Baby opossums are born as embryos, barely larger than a bee, and spend about two months nursing in their mother's pouch. When they get to be about three to four inches long and start riding around on their mother's back, they may fall off without the mother noticing. As a general rule, if an opossum is over seven inches long (not including the tail), they're old enough to be on their own. If they're less than seven inches long (not including the tail), they are orphaned and you should contact a licensed wildlife rehabilitator.

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Why they are important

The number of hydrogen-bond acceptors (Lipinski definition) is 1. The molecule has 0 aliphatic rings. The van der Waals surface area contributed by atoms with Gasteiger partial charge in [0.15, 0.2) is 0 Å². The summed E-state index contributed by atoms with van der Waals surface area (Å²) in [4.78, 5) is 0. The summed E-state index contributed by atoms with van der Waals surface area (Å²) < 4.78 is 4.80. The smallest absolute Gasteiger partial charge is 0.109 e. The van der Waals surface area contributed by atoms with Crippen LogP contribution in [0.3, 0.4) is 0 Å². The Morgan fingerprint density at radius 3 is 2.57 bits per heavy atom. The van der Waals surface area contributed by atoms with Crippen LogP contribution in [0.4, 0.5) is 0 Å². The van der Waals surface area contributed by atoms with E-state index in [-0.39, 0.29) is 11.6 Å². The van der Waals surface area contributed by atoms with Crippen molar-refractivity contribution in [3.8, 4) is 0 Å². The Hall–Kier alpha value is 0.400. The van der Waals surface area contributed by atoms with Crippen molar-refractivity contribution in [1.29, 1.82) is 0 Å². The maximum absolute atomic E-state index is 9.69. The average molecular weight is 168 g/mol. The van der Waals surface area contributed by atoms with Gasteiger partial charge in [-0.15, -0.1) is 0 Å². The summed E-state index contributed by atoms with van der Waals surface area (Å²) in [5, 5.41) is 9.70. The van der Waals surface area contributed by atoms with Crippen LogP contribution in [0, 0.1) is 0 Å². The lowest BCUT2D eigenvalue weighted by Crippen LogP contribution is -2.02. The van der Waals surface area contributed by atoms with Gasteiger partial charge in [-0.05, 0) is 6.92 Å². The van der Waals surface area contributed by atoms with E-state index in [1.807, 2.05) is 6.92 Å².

Opossums, sometimes referred to just as possums, are a benefit to ecosystems and a healthy environment beyond eradicating ticks. They will catch and eat cockroaches, rats and mice - in addition to consuming dead animals of all types

Interesting Facts

- They are the only marsupials found north of Mexico
- They can not choose when to play dead
- When playing dead they secrete a smell to add to the preformance
- They slow the spread of lime disease
- They have very good memories
- They almost never get rabies
- They can use their tails as an additional appendage
- They constantly self groom
- They are social creatures